Secret is back with new mini-album Letter from Secret, once again showing off their polarizing cute concept. Love it or hate it, one thing Secret has done well is establish two distinct images and song styles: sexy, intense Secret and cute, soft Secret. The girls new mini-album is 100% the latter. After passionate singles “Poison” and “Talk That,” it was no surprise that their summer release is an easy-breezy-pinch-their-cheeks-pleasey song. “Bubbly” is an established part of Secret’s song repertoire, and one that they pull off image and music-wise.
However, the musically disappointing thing in Letter from Secret is not the “cute” part, but rather the “soft” part. The entire album exhibits a mellow, monotonous sound, and after the initial sugar-shock of “YooHoo,” the rest of the songs meld into one big track due to lack of musical variation.
The first track is their upbeat promotional single “YooHoo,” which is about falling in love with a friend, and therefore trying to catch their attention as a lover. With Kang Ji-won and Kim Ki-bum back at the helm, “YooHoo” continues with Secret’s retro style, though this time with more dance electronics than big band horns, giving the song a bubblegum pop feel. The music video emphasizes the cute concept, but musically the song is light-hearted and relaxed, making it less overwhelming than “cute” sometimes suggests (i.e. hyper-aegyo). The girls do sing in a higher range as is typical with cute, but they seem to have found the sweet spot (pun intended) in their upper registers and sound more controlled than grating. The ease of the song is lovely, but the sameness of the vocals fails to convey the excitement in the lyrics. This could have been remedied by giving the girls lower notes to build up to the high ones, but it would sacrifice the lightness of the song. Overall, “YooHoo” serves Secret well as a cute single, but doesn’t push them to new heights.
“Daddy Long Legs” is the next track, and it starts off with easy-listening guitar, finger snaps and chimes. It’s like slapping a
wishy-washy neon sign on the song, advertising a minimal instrumentation ballad with mellow, wistful vocals. Everyone knows what this song sounds like, and “Daddy Long Legs” delivers that exact bland predictability all the way through. It’s an indistinguishable drop in the ballad bucket, making it my least favorite song on the album.
Next is “Only U,” which highlights Jung Ha-na, formerly Zinger. It was reported that Ha-na wanted to shed her previous stage name because she felt she had matured and wanted to signal a fresh start. “Only U” is where she is meant to shine as the verses consist entirely of her rapping. While not as energetic or powerful as her past solo “Amazinger,” “Only U” does demonstrate that Ha-na can drive a song with soft flow. The chorus sounds like a standard ballad and it doesn’t exactly complement the rapping, but the effort to combine the two musicalities elevates the song to more than mediocre. However, this elevation is short-lived because at the bridge the rapping is dropped, never to appear in the song again. The songs finishes with a flourish, but pre-bridge and post-bridge sound like two different song ideas, leaving “Only U” feeling incomplete.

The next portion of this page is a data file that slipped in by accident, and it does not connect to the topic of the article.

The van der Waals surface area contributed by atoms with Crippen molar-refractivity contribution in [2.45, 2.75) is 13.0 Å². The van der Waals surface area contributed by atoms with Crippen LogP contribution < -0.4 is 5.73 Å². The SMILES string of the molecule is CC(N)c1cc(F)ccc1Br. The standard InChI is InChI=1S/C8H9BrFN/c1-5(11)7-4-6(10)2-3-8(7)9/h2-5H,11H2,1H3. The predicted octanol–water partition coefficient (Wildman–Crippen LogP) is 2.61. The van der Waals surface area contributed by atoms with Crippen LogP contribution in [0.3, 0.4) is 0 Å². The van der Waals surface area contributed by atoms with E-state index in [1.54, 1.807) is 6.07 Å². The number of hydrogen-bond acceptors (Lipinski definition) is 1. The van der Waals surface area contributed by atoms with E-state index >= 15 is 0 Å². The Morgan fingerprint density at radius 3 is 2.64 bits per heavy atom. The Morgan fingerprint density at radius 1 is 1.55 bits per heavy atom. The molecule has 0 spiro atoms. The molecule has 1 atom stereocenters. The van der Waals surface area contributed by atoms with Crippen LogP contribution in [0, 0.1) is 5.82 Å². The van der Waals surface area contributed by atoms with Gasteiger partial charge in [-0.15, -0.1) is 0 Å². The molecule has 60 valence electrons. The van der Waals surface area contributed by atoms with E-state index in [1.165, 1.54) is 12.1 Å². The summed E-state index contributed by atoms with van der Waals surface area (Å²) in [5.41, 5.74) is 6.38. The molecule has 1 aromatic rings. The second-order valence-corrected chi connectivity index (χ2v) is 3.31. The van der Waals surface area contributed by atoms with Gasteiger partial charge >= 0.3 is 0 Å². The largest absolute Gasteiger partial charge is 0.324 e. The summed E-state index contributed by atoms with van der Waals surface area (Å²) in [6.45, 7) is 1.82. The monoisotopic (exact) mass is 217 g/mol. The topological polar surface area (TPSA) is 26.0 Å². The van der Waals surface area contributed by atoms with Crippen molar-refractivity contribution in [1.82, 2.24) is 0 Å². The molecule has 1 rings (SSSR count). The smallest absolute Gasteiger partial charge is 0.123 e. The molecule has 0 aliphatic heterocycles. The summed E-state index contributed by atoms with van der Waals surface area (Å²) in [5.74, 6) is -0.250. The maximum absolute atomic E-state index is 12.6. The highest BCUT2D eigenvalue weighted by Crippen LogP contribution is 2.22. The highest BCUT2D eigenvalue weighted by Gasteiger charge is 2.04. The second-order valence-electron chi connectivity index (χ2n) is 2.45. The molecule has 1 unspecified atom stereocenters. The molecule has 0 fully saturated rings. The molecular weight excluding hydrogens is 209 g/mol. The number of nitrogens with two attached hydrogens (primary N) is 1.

The album ends with a bolder, fuller sound in “B.O.Y (Because Of You).” “B.O.Y” follows the rest of the songs in that it is a darker-sounding ballad, but where track two had disappointing predictability and track three had incomplete execution, “B.O.Y” builds with music that lifts, pushes and pulls the song along. It has an effective pattern where each verse starts off bare, then layers a series of instruments until it hits a very full sounding chorus. Strong emotions are conveyed through every instrument that is layered, and the girls are finally given some vocal variety with overlapping and harmony. Also, Ha-na’s rap solo is more powerful here as a bridge that adds interest and breaks the patterns of the verses. The song won’t win awards for originality or innovation, but it is executed well with a beautiful sound.
Perhaps what the album lacks most of all is a true showcasing of Secret’s voices and teamwork. Ha-na does get the spotlight a bit as noted in “Only U” and through her lyricist credits, and the consistency of the others’ vocals — such as Sun-hwa‘s high notes — are present as well. However, for the majority of the album their voices have such a similar quality that they blend together, and not in the beautiful harmony way. The girls’ vocals can be described as pretty, but not outstanding. In their 180 switch back to cute, they rely much more on their visual charm rather than powerful voices.
On one hand the album is not offensive; each song follows a logical progression and is pleasing to listen to. On the other hand, it lacks the “wow” factor that makes an album memorable. What we are left with is a mini-album that is good while it lasts, but fails to sustain for any length of time. 3/5.
Readers, let us know what you think of Secret’s new mini!